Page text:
"We find," writes one of the most learned Rabbinical commentators, supporting each assertion by a reference to Scripture (R. Bechai), "that thirteen things are in the sole ownership of the Holy One, blessed be His Name! and these are they: the silver, the gold, the priesthood, Israel, the first-born, the altar, the first-fruits, the anointing oil, the tabernacle of meeting, the kingship of the house of David, the sacrifices, the land of Israel, and the eldership." In truth, fair as the land was, its conjunction with higher spiritual blessings gave it its real and highest value. "Only in Palestine does the Shechinah manifest itself," taught the Rabbis. Outside its sacred boundaries no such revelation was possible. It was there that rapt prophets had seen their visions, and psalmists caught strains of heavenly hymns. Palestine was the land that had Jerusalem for its capital, and on its highest hill that temple of snowy marble and glittering gold for a sanctuary, around which clustered such precious memories, hallowed thoughts, and glorious, wide-reaching hopes. There is no religion so strictly local as that of Israel. Heathenism was indeed the worship of national deities, and Judaism that of Jehovah, the God of heaven and earth. But the national deities of the heathen might be transported, and their rites adapted to foreign manners. On the other hand, while Christianity was from the first universal in its character and design, the religious institutions and the worship of the Pentateuch, and even the prospects opened by the prophets were, so far as they concerned Israel, strictly of Palestine and for Palestine. They are wholly incompatible with the permanent loss of the land. An extra-Palestinian Judaism, without priesthood, altar, temple, sacrifices, tithes, first-fruits, Sabbatical and Jubilee years, must first set aside the Pentateuch, unless, as in Christianity, all these be regarded as blossoms designed to ripen into fruit, as types pointing to, and fulfilled in higher realities. * Outside the land even the people are no longer Israel: in view of the Gentiles they are Jews; in their own view, "the dispersed abroad."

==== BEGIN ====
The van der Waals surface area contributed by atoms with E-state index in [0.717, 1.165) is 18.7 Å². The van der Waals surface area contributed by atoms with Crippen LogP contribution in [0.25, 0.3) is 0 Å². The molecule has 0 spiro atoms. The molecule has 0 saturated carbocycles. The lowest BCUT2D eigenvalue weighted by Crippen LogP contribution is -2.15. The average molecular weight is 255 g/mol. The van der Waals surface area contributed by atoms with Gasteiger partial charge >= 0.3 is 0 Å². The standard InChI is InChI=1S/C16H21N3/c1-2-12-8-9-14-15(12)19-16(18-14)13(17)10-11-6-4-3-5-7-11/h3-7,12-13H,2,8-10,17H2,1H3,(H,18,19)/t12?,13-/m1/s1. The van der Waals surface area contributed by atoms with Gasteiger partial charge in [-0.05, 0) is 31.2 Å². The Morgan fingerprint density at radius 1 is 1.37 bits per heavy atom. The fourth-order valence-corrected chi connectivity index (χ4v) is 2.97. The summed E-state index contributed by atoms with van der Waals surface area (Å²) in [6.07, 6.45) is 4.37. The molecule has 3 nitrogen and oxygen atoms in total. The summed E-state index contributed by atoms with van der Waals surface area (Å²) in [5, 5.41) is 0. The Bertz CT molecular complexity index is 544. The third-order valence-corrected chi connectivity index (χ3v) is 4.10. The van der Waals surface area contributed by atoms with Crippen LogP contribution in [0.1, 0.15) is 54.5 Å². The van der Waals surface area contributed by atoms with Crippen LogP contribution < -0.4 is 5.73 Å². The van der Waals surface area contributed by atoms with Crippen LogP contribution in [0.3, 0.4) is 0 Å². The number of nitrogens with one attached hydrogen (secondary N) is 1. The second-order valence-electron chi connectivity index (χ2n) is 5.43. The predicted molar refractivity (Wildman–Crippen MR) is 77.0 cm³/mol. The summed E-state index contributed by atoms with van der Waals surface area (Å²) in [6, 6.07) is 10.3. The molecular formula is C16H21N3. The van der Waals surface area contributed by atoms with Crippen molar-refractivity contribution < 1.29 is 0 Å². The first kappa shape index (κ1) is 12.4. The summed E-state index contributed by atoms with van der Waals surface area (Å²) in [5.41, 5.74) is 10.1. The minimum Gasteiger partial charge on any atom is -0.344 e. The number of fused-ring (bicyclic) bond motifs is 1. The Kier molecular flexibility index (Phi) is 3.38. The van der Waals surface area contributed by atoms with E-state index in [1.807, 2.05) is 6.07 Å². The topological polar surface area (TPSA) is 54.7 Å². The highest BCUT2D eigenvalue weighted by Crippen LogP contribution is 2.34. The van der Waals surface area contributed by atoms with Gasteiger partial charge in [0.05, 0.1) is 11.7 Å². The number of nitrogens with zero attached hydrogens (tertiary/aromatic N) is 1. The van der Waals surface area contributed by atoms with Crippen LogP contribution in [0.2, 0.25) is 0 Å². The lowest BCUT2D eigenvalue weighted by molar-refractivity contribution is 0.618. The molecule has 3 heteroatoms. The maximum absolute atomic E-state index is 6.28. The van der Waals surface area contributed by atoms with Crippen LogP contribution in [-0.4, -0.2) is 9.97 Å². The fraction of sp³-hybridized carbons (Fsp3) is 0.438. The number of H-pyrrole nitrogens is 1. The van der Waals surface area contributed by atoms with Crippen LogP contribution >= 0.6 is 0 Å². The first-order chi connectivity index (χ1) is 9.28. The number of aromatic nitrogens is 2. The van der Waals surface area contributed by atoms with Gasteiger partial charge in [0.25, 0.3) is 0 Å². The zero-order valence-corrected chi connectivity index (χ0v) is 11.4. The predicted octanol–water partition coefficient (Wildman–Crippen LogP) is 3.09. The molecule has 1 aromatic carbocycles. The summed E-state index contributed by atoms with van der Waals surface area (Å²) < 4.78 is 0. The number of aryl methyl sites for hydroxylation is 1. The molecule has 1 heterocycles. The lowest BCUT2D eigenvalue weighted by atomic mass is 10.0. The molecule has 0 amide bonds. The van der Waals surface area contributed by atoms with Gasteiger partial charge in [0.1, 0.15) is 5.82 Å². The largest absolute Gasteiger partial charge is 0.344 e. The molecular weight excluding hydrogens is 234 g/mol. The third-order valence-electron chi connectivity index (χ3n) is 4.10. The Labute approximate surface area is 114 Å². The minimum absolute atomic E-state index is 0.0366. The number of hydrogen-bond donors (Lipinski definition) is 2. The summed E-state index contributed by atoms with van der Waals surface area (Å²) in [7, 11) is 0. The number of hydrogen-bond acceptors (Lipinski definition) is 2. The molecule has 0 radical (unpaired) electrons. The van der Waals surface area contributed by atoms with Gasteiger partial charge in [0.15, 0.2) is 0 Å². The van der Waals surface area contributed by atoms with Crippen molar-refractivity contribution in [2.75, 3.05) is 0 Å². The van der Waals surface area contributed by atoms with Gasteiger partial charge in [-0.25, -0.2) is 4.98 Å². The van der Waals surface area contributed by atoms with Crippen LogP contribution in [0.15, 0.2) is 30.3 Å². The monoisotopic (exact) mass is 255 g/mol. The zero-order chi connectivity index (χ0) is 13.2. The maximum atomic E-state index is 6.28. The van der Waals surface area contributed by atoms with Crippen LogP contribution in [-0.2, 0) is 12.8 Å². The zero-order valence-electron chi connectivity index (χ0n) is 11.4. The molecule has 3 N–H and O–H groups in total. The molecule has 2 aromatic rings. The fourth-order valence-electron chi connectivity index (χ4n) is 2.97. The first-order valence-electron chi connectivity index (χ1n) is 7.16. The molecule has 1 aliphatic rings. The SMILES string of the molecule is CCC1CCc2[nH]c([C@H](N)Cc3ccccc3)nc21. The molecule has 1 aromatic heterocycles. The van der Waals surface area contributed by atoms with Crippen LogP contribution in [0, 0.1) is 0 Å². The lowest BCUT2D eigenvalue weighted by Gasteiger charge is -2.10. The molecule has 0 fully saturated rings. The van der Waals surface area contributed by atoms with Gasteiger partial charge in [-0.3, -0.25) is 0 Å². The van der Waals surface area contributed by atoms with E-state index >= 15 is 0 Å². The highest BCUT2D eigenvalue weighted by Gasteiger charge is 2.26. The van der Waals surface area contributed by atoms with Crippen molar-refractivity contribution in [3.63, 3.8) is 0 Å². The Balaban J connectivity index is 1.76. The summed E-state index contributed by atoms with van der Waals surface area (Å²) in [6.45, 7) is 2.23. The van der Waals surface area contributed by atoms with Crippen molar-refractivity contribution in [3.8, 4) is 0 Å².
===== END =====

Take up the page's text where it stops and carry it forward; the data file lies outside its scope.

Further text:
* This is not the place to explain what substitution Rabbinism proposed for sacrifices, etc. I am well aware that modern Judaism tries to prove by such passages as 1 Sam 15:22; Psa 51:16, 17; Isa 1:11-13; Hosea 6:6, that, in the view of the prophets, sacrifices, and with them all the ritual institutions of the Pentateuch, were of no permanent importance. To the unprejudiced reader it seems difficult to understand how even party-spirit could draw such sweeping conclusions from such premises, or how t could ever be imagined that the prophets had intended by their teaching, not to explain or apply, but to set aside the law so solemnly given on Sinai. However, the device is not new. A solitary voice ventured even in the second century on the suggestion that the sacrificial worship had been intended only by way of accommodation, to preserve Israel from lapsing into heathen rites!